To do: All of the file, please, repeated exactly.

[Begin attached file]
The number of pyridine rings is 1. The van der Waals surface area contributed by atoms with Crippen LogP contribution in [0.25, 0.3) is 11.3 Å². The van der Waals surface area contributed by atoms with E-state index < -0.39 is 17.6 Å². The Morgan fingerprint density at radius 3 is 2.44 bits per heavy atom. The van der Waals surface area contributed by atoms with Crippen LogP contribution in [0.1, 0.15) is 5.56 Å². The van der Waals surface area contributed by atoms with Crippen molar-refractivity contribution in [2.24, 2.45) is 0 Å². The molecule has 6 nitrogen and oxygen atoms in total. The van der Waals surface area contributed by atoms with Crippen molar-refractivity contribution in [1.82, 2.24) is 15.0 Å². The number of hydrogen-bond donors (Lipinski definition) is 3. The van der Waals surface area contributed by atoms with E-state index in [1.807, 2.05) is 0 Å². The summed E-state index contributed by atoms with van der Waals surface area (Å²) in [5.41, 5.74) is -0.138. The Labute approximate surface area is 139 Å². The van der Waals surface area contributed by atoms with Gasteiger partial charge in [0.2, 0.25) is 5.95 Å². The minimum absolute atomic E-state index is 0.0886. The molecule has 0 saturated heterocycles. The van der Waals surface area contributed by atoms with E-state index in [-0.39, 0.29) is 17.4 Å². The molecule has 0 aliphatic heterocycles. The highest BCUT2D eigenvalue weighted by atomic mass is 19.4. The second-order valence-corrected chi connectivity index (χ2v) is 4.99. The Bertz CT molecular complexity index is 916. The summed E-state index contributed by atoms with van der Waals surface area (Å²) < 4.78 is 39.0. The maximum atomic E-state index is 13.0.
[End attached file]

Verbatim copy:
The number of pyridine rings is 1. The van der Waals surface area contributed by atoms with Crippen LogP contribution in [0.25, 0.3) is 11.3 Å². The van der Waals surface area contributed by atoms with E-state index < -0.39 is 17.6 Å². The Morgan fingerprint density at radius 3 is 2.44 bits per heavy atom. The van der Waals surface area contributed by atoms with Crippen LogP contribution in [0.1, 0.15) is 5.56 Å². The van der Waals surface area contributed by atoms with Crippen molar-refractivity contribution in [2.24, 2.45) is 0 Å². The molecule has 6 nitrogen and oxygen atoms in total. The van der Waals surface area contributed by atoms with Crippen molar-refractivity contribution in [1.82, 2.24) is 15.0 Å². The number of hydrogen-bond donors (Lipinski definition) is 3. The van der Waals surface area contributed by atoms with E-state index in [1.807, 2.05) is 0 Å². The summed E-state index contributed by atoms with van der Waals surface area (Å²) in [5.41, 5.74) is -0.138. The Labute approximate surface area is 139 Å². The van der Waals surface area contributed by atoms with Gasteiger partial charge in [0.2, 0.25) is 5.95 Å². The minimum absolute atomic E-state index is 0.0886. The molecule has 0 saturated heterocycles. The van der Waals surface area contributed by atoms with E-state index in [-0.39, 0.29) is 17.4 Å². The molecule has 0 aliphatic heterocycles. The highest BCUT2D eigenvalue weighted by atomic mass is 19.4. The second-order valence-corrected chi connectivity index (χ2v) is 4.99. The Bertz CT molecular complexity index is 916. The summed E-state index contributed by atoms with van der Waals surface area (Å²) < 4.78 is 39.0. The maximum atomic E-state index is 13.0.